Chiggers – The Unknown Arachnid
Scientifically known as trombiculid mites, chiggers are actually young larvae members belonging to the arachnid family. They are also called as red bugs, berry bugs, harvest mites, and scrub-itch mites. These creatures are minuscule and are visible only under a magnifying glass. They have a reddish appearance and are as small as 1/50th of an inch. Despite their small size, their bites are intense and excessively itchy. The adult trombiculid mite is practically harmless. It is the juvenile larvae that latch onto skin and causes irritation.
These mites mostly inhabit damp grasslands and bushes. Chiggers are considered to be parasitic larvae that feed extensively on humans, quails, frogs, rabbits, and few insects too. They are found all across the globe, mainly in moist surroundings such as grassy fields, forests, lakes, and ponds. Trombiculid mites experience the usual growth stages – egg, larva, nymph, and adult. Out of these, only in the larval stage does the mite attack the human skin.
Once these parasitic larvae have finished feeding on the human skin, they drop down and progress to the nymph and adult stages. In these stages, the organism is no longer parasitic in nature. When temperatures fall below 16 deg Celsius, they turn inactive. Below 4 degrees, these mites cannot survive.
Understanding the chigger bite
Human beings come in contact with chiggers while walking along moist grassy areas and tall weeds. These creatures, usually occurring in clusters, latch onto human skin. At this stage, it is impossible to detect them and brush them off the skin. They walk along the human skin and then gather at areas where the skin is thin, such as ankle, crotch, and groin areas. Once they detect a favorable location, they pierce the skin and release digestive enzymes into this incision. These enzymes start digesting the human cells, which acts as the source of food for them. Chiggers feed on the destroyed tissues through a feeding tube called as a stylostome.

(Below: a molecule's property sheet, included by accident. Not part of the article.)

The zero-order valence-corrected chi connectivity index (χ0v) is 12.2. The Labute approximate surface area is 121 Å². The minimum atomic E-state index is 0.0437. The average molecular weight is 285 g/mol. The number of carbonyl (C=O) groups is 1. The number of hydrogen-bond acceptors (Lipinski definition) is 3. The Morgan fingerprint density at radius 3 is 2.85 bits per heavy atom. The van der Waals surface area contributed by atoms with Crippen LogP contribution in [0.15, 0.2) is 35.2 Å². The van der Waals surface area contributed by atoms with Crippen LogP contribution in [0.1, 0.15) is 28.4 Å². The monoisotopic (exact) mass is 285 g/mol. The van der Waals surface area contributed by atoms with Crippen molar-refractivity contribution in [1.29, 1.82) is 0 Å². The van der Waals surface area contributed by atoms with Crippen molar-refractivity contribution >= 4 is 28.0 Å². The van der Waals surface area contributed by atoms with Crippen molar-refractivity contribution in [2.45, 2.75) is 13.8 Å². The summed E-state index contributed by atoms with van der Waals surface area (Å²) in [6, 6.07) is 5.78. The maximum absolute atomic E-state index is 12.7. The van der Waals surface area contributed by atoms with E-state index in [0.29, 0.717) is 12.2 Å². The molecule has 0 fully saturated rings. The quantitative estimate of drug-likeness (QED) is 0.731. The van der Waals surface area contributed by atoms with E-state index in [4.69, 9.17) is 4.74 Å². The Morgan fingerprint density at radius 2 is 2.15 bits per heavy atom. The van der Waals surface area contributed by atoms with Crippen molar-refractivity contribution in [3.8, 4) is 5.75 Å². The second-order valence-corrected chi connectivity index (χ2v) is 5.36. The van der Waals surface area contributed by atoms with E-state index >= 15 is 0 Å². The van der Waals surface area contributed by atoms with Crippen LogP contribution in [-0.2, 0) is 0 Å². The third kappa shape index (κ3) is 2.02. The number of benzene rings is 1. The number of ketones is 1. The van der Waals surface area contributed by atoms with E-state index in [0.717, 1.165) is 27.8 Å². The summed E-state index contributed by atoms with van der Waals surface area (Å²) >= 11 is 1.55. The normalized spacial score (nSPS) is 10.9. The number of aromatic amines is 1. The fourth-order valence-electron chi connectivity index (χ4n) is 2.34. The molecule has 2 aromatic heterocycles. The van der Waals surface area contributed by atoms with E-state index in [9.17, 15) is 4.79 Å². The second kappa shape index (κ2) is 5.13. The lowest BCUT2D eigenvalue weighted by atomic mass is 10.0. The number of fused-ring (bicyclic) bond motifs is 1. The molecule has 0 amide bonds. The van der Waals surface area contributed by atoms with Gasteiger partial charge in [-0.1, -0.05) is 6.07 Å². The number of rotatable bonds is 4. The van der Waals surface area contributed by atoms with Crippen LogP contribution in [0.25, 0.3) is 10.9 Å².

This stylosome, that destroys and dissolves tissues, also hardens the surrounding skin area. This usually takes around 1-2 hours after the parasitic mite has latched onto the skin. A typical chigger bite creates enzymatic changes along with physical damage to the skin. This triggers an allergic reaction and immune responses from the body. Since the skin becomes pierced and exposed, it becomes susceptible to secondary bacterial infections. The intense itching is due two factors – first, due to an allergic response to the chigger’s saliva, and second due to the stylosome. Until this stylosome is dissolved by the body’s lymphatic system, the itching continues. This may take few days to a couple of weeks.
The tell-tale signs of a chigger bite
Initially, a chigger bite is invisible to the naked eye. Once the chigger starts secreting enzymes through the stylosome, it starts showing visible signs:
- Persistent itching at the spot of bite.
- Reddish bump on the skin which might be raised or flat.
- A skin blister which resembles a pustule or a pimple.
- In case the individual has a severe allergic response to the bite, it may even cause hives to form.
- When the chigger drops from the skin, it leaves behind a reddish dot on the bite location. This is where the stylostome was present.
- Since chiggers usually live in clusters, their bites on human skin are also found in a similar manner.
- Chiggers usually cluster around areas where the clothing is tight. That’s why one will find chigger bites mostly around the waist, ankles, behind the knees, and the crotch.
- Chigger bites on male genital can cause serious swelling and itching along with intense pain during urination.